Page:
After quitting my job at Codurance to work on my own projects, and considering different options, I decided to finally get into indie game development.
Wait, what about the famous indiepocalypse?
I know. The market is crowded, there’s lots of shovelware and discoverability is a problem. Indies make peanuts in average. All looks terrible. But, let’s look at the past, when has game development been easy?
Discoverability problems? Yeah, tell those folks how had to sell their games in magazines.
Overcrowded market with clones? Sure, as it happened a few decades ago with arcade machines cloning Pong.
Most indies making little money? True, yet this is no news really.
It is hard. It’s always been hard, and will keep being hard. Now, the barrier entry is lower than ever (download Unity or Game Maker, follow a few tutorials, and you will agree with me). The mobile apps stores and Steam opened the floodgates and now there are dozens of games released every day.
Let’s be honest: indie game dev is probably an unwise path. It’s becoming more similar to being a musician and competing with other thousands of bands for a limited pie, than what it used to be (at least, there was a technical entry barrier). I could be writing web/mobile/backend applications for a stable income. Yet, I’m going for game development.
And, why not?
Maybe it’s just some sort of silly mid-life crisis, but I’ve been delaying this forever, and it feels like I’m missing the train and betraying myself. I registered for a Computer Sciences degree because I wanted to know how to make games. Even after parking my degree for two years (music went in the way, and I studied that full-time), I spent my spare time setting registers in C to learn how to program the Game Boy Advance and make small demos. Game development was always there. But I always took the “safe path” (business software) and discarded becoming a game developer because of its job instability. I even had an affair again in the middle of my career, a few years ago, and got a job offer as a game developer at a games studio (which I refused for several reasons).
I keep telling myself that I will make games (and I have actually done some stuff in my spare time), but working full-time and having passed my thirties doesn’t give much time and energy left for something as demanding as making and finishing games. If I don’t do this now that I don’t have any constraints and can keep my living expenses low and take the “risk”, when will I do it? In the worst case scenario, I should be able to update my resume and get a job again as a software developer, so it’s not that risky (opportunity cost apart).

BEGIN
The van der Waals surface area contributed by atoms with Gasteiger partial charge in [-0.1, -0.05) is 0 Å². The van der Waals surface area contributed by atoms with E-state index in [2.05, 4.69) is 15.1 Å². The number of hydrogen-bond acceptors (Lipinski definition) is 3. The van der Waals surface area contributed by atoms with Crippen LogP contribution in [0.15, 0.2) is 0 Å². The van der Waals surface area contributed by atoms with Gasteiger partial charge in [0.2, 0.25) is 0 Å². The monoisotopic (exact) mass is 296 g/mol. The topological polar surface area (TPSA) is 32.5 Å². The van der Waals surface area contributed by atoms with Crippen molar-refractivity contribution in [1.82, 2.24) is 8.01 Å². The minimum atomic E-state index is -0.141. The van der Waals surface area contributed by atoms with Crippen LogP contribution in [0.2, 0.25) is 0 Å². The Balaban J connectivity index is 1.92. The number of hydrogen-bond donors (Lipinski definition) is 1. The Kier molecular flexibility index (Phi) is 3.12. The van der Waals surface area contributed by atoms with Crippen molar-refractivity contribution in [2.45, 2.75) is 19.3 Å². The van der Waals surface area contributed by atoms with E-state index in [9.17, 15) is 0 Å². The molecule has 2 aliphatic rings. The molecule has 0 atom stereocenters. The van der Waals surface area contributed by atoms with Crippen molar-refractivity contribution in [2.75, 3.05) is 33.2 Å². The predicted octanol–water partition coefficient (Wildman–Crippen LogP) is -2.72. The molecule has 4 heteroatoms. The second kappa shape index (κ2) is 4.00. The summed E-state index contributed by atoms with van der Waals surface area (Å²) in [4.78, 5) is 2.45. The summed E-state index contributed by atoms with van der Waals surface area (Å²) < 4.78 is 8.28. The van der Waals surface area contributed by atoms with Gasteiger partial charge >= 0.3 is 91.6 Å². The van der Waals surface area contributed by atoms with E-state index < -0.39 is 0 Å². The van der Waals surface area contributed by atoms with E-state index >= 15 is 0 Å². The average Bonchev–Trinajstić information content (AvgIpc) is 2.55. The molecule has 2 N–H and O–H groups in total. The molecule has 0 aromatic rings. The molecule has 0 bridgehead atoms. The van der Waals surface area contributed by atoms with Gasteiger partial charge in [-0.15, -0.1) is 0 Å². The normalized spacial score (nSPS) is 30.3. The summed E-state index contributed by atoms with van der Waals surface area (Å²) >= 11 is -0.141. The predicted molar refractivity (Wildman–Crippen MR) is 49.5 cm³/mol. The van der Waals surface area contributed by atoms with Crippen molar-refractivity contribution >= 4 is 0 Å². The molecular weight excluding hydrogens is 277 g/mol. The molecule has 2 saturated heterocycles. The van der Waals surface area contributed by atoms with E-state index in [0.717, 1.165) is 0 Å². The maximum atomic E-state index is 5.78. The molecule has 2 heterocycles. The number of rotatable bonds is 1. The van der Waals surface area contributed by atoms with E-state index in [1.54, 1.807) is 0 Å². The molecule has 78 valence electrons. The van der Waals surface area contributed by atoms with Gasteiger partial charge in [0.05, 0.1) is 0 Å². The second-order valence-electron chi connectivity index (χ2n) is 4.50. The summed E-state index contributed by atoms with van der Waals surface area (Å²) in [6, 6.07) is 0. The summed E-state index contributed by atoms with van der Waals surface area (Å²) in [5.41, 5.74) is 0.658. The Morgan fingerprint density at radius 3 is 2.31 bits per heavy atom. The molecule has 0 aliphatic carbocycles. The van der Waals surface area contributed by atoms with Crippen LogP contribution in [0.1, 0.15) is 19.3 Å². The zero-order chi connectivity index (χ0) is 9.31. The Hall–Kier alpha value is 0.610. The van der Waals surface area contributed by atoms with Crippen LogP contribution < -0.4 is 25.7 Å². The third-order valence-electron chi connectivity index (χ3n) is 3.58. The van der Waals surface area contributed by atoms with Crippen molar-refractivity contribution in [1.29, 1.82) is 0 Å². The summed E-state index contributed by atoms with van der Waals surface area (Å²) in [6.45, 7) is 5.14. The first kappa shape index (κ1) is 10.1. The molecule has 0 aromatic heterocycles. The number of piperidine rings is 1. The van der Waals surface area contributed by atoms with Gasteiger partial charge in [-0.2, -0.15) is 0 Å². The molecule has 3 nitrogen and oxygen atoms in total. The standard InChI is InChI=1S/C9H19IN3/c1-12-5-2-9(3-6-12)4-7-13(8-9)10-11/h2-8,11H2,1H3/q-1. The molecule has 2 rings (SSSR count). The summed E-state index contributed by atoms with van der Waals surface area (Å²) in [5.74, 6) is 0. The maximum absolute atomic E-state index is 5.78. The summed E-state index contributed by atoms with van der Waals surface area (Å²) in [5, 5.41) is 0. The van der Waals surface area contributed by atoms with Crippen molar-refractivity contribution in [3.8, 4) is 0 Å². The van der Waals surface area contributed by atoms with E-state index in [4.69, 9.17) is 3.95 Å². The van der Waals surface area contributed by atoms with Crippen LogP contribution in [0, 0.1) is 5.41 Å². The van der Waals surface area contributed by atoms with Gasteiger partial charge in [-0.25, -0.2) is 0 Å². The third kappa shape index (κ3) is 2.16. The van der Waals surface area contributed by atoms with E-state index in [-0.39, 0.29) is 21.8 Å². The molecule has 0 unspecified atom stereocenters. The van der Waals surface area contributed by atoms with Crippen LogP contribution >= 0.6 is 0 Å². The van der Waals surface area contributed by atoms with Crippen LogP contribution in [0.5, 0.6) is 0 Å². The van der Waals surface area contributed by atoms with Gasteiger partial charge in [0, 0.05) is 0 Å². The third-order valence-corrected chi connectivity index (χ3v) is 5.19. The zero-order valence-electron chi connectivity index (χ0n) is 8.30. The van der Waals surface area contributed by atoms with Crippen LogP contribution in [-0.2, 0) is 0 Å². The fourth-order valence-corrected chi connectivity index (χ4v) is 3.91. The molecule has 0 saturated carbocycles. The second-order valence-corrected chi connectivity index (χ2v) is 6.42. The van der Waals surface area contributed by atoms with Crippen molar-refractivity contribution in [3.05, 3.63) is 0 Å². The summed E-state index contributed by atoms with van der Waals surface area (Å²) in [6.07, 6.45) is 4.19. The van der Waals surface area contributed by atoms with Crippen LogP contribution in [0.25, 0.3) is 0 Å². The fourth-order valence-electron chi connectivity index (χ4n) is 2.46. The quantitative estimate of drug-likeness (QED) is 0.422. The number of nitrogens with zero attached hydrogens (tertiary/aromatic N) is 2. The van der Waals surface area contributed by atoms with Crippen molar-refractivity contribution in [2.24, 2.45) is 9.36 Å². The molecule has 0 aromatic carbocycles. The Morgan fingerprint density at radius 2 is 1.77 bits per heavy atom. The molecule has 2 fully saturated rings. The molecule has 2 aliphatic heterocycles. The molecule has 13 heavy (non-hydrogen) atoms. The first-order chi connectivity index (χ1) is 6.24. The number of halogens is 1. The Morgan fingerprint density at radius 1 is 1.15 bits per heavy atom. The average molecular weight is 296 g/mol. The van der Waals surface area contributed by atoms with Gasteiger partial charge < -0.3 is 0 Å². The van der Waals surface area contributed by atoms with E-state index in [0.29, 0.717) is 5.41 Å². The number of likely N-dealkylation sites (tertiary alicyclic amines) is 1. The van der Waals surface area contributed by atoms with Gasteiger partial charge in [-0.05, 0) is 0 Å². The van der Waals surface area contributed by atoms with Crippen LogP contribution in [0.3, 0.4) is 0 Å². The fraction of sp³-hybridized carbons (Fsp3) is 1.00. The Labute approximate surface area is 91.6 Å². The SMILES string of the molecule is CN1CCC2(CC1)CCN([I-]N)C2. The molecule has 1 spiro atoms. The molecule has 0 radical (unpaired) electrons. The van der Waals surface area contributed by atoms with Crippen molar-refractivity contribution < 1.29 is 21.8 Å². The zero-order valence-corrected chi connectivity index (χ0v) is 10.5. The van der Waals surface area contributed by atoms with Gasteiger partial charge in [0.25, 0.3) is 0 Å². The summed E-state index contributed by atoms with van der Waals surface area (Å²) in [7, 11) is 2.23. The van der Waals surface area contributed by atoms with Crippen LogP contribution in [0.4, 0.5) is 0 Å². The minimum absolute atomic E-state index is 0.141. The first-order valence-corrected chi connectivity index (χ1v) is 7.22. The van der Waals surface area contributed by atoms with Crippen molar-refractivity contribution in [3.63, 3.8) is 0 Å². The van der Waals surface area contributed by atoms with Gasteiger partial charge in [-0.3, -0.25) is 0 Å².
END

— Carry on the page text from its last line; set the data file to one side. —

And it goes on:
I feel like it took to long to make this decision, although I don’t regret having taken the path I took, as I met some awesome developers and enjoyed my time in some companies, especially at Codurance. But time passes and there is a point where you can’t keep delaying the important things, otherwise someday becomes never. Remembering that you only live once, helps to sort priorities accordingly 🙂
I’m spending a few months learning about game development. I already did, during these years, but I felt like I needed to catch up with things like art, current tools, and specially business and marketing.
I will probably make a small -but complete- game first, to level up my skills. After that, I have some commercial games mind, which will probably take one year or longer. But, ideally, I would look for something that takes no longer than 6-9 months, for a first commercial game, before feeling comfortable with spending any longer. It’s easy to get trapped and spend years on a game, so keeping this in mind before starting is very important.
What if if doesn’t work out?
This is more than likely. Most business fail. Even more indie devs fail. I do this for myself first, but I want to succeed, so I can keep making games (or other projects) for as long as I want without worrying about money. This is probably every indie dev’s dream. If it doesn’t work out, I will have had fun, done what I really wanted to do since long time ago, and I’ll be ready for going back to working on other kind of personal projects, or even to a day job. That’s fine, and it’s not the end of the world. Regretting later for not doing what you feel that you are postponing for too long, seems much worse to me.